In Ireland we like to think we have always been a welcoming sort of people. And indeed the efforts of our naval services in the Mediterranean have been magnificent, and we are never found wanting when the aid agencies come collecting. But as anyone who heard Philip Boucher-Hayes on radio last week knows, when it comes to taking in refugees, we have always had a xenophobic aversion.

In 1999 when there were 850,000 Kosovan/Albanian refugees, we took in 1,000. Earlier in the same decade, when 1.2 million Bosnians were seeking refuge, we took 160 a year for eight years. Remember the boat people from Vietnam. Two hundred thousand of them took to the seas - we let in 500.

So, I can hear some people ask, how come we have so many bleedin' foreigners here. Well, most of those are perfectly legitimate economic migrants who came here from other European countries -Poland for example - during the boom, and very welcome they were too. Then with the bust, some of them went home again or went somewhere else. But in this area at least, we don't discriminate. They're all just foreigners.

If we were to try to emulate the Germans and take in a number that corresponded to about one per cent of our population, we would be accepting maybe 40,000 refugees. That's not likely to happen. But how about a modest 4,000 immediately - 3,000 is pledged by Finland, a country equal to Ireland in population. More than 6,000 of you have already offered a place in your homes.

We'd be getting off lightly - the EU Commission would ultimately like Spain to take 10,000 and Poland 16,000, for example. It would be more than we ever took before and it would make our miserly offer of 600 or maybe a 1,100 or 1,800 spread out over two to two-and-a-half years including time served, look a little less mean. Throughout the rest of Europe, the situation is worse with commitments from Portugal (23), Spain (130), Poland (100), Italy (350) and Denmark (390).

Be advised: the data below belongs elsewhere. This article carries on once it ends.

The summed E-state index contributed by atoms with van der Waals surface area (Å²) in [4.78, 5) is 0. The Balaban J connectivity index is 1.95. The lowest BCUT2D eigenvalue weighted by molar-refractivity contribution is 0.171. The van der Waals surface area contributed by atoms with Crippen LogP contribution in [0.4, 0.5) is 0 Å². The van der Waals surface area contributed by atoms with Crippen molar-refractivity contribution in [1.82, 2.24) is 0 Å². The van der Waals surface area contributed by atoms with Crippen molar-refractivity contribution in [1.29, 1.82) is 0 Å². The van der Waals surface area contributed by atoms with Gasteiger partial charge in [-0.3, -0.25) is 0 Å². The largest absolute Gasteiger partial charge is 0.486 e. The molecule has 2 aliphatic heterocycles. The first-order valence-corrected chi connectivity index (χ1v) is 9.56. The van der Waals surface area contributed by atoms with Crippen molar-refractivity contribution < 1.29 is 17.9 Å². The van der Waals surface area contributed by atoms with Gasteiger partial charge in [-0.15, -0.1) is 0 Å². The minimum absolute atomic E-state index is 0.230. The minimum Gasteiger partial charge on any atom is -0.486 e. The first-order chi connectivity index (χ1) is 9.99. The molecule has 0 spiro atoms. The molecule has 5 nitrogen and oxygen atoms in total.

Why can we not immediately commit to something generous without talking the problem to death, while people are dying? Do we need another EU plan or even a UN plan in the hope we can parlay this into a world problem - there are 20 million refugees around the globe - so that maybe the US and Canada could take a load of them and in the end we might have to do bugger all, so why rush?

We're told that despite people dying in great numbers, we have to be careful and responsible. Archbishop Diarmaid Martin hit the nail on the head last week when he said in relation to this crisis: "I'm always worried about people who talk in the future tense."

Our timid politicians walk behind the herd like drovers nervously trying to figure out which way the herd might go so they can follow. It never seems to occur to them that they should be at the front, that that's what leadership means.

They don't seem to appreciate that we might actually like to see them taking an initiative and displaying some leadership qualities. And they might be pleasantly surprised that they have a good-hearted and open-minded electorate who have felt since the beginning of this crisis that we cannot in conscience sit on the fence and wring our hands.

Harrowing stories from the front line have a traumatic effect, but they must be accompanied by hard-nosed decisions to save lives. The public was horrified by the sight of a little boy, drowned in the sea and washed up on the beach of a European holiday resort, his hair gently brushed back and forth by the lapping waves.

If that doesn't inspire some radical thinking, what will? The fact is the governments of Europe are largely wrong about everything to do with the greatest humanitarian crisis since World War II. We need to find a way to tell them that - now.

Sunday Independent